The CAN-SPAM Act regulates commercial emails including setting some rules for transactional emails. It lets consumers opt out of unwanted commercial emails and gives the FTC and state Attorneys General enforcement power. Except for the limited rights of email services to bring claims against mass spammers, there is no private right of action.

The law applies to commercial emails to consumers and in a B2B context. It bans misleading information in email addresses and subject lines and requires a clear and easy opt-out option for commercial emails. Companies must also include a valid return address and identify commercial emails as ads. Sexually suggestive emails need warning labels. 

The FTC has clarified that a company will not be deemed the sender of an email it facilitates or encourages a consumer to send, such as a promotional 'invite-a-friend message, except if it gives the consumer anything of value to do so (including a sweepstakes entry) it will be deemed the sender and responsible for ensuring that the consumer does not send to anyone that has opted-out from commercial emails from that company and that the consumer's e-mail includes a mechanism for the recipient to opt-out from future commercial e-mails from that company. Accordingly, companies will either need to avoid giving consideration to those they encourage or assist in sending promotional messages or design a facilitation tool that enables compliance with the CAN-SPAM Act's opt-out and other sender compliance obligations.

The CAN-SPAM Act preempts state and local email laws, except those related to fraud or deception. This means some stricter state laws (which may have a private right of action) might still apply in specific cases.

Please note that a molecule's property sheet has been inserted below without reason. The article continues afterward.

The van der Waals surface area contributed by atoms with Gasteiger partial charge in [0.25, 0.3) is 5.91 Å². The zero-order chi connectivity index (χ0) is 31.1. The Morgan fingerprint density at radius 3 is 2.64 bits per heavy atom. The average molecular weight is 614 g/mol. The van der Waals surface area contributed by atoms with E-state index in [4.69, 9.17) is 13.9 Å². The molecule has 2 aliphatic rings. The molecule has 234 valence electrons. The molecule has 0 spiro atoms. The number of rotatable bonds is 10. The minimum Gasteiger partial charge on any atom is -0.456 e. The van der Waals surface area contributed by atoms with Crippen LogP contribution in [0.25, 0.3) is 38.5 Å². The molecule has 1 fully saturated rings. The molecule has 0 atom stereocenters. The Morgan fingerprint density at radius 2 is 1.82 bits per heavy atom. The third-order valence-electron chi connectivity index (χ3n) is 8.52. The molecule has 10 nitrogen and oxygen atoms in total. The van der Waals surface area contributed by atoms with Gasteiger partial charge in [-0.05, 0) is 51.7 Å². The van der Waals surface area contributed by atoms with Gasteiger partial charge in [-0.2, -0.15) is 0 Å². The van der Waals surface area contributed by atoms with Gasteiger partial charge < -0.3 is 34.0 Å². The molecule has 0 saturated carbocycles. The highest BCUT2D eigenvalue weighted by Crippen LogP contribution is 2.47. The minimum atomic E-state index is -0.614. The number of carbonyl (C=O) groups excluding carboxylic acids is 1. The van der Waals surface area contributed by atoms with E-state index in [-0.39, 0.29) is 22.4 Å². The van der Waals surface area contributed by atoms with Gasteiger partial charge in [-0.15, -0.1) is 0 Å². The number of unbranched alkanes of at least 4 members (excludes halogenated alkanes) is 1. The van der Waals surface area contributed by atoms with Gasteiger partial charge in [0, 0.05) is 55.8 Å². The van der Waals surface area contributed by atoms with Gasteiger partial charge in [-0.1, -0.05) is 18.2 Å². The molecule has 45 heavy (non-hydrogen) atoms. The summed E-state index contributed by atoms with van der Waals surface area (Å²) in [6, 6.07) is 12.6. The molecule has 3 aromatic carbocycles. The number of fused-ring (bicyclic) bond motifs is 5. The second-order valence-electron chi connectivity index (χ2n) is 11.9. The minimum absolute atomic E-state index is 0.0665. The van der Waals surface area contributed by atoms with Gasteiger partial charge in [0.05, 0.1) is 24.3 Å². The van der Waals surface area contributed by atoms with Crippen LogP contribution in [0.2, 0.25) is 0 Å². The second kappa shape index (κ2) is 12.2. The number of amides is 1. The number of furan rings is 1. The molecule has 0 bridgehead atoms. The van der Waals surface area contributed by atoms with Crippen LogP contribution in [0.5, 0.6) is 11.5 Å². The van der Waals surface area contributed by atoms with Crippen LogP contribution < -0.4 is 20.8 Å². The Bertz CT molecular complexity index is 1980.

Mail

While direct mail ads are generally allowed, the Deceptive Mail Prevention and Enforcement Act (DMPEA) bans misleading tactics. It prohibits mail that pretends to be from the government or uses false promises to get money. Additionally, sexually suggestive mailings can be stopped if recipients request it. Sweepstakes and contests in the mail must disclose key details like odds of winning and how to enter without buying anything.

Consumer protection laws

The Federal Trade Commission Act (FTC Act) prohibits unfair and deceptive acts or practices in or affecting commerce, including direct marketing solicitations. The FTC can act to stop these practices and, in certain circumstances seek compensation for consumers who are harmed (though the scope of this authority has been recently limited). Further, the FTC may prescribe trade regulation rules that specify which acts or practices are unfair or deceptive, though absent express Congressional authority, its rule-making authority is more limited than other federal agencies. Accordingly, the FTC has historically issued non-binding guidance that establishes what it believes would be deceptive or unfair regarding various practices (e.g., influencers, native advertising, certain types of claims, etc.). However, the current FTC has been more aggressive in attempting to promulgate regulations than under prior administrations and is working through its rule-making process in a number of areas, including targeted online advertising (which it calls 'surveillance capitalism').

A solicitation is deceptive if it misleads a reasonable consumer and influences their decisions. The FTC employs a three-part standard for deception: